on Jeffries wrote on email@example.com :
I suppose most boys want to be Superman or Spiderman when they are little. Fact is, we'll have more impact on the world by working with people than by working alone. The sooner the young genius figures that out, the better.
Another way to understand the super hero myth is that each of us is capable of being great, but the normal pressures of tribal life encourage us to hide our capabilities so we won't stand out.
Standing out is a sure way to get hammered down. So the super hero who mythos is a reminder to us all the we are capable of reaching down, overcoming obstacles, and doing great things.
That the super hero image has become iconic speaks to how much we need to balance the message of conformity we get on a daily basis.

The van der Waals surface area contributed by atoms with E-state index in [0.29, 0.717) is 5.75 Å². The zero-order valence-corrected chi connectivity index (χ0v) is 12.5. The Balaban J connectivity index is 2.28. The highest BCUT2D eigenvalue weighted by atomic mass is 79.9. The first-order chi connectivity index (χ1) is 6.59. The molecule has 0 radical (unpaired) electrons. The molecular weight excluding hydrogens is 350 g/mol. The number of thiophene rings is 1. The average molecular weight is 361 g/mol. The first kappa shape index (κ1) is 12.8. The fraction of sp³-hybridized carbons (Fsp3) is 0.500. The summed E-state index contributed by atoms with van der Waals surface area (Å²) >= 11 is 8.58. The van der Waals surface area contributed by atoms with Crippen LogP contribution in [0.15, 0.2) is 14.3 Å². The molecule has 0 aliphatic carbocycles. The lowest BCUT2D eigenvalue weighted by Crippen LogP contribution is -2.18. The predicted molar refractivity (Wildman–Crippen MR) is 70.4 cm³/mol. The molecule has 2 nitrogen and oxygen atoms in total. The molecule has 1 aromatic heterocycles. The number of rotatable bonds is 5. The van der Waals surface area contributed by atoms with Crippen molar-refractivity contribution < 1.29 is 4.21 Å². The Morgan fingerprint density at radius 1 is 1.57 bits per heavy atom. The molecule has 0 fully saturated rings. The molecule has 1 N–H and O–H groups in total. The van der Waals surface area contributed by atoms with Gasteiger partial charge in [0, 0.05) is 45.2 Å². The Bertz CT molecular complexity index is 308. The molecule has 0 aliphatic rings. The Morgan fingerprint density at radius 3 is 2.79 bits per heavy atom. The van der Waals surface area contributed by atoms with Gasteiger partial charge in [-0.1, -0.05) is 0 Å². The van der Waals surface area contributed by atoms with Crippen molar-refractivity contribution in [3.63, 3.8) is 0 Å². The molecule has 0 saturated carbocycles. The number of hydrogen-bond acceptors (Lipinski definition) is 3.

Personally I want Einstein thinking the big thoughts. And I want 1000s of teams working all around the world on cancer too. We can have the lone genius, we can have the Manhattan project, we can have the Justice League, we can have the team member that does great things but may not fit in 100%. On a system wide basis the power of progress is a function of the interplay of them all.
The simple rule that teams are most important is too simple.
In a group I enjoy spending the most time on that chaotic border of individual and team creativity. I hate being in a group where people are passive and wait to take direction. That's what happens when people forget they too can be superheros.
I also hate being on team where everyone thinks everyone else is an idiot. That's what happens when people are like Lex Luthor and need to control everything to feel safe.
Fortunately we don't need go to either extreme.
I think Joel has an interesting take on this subject in his High Notes article at http://joelonsoftware.com/articles/HighNotes.html .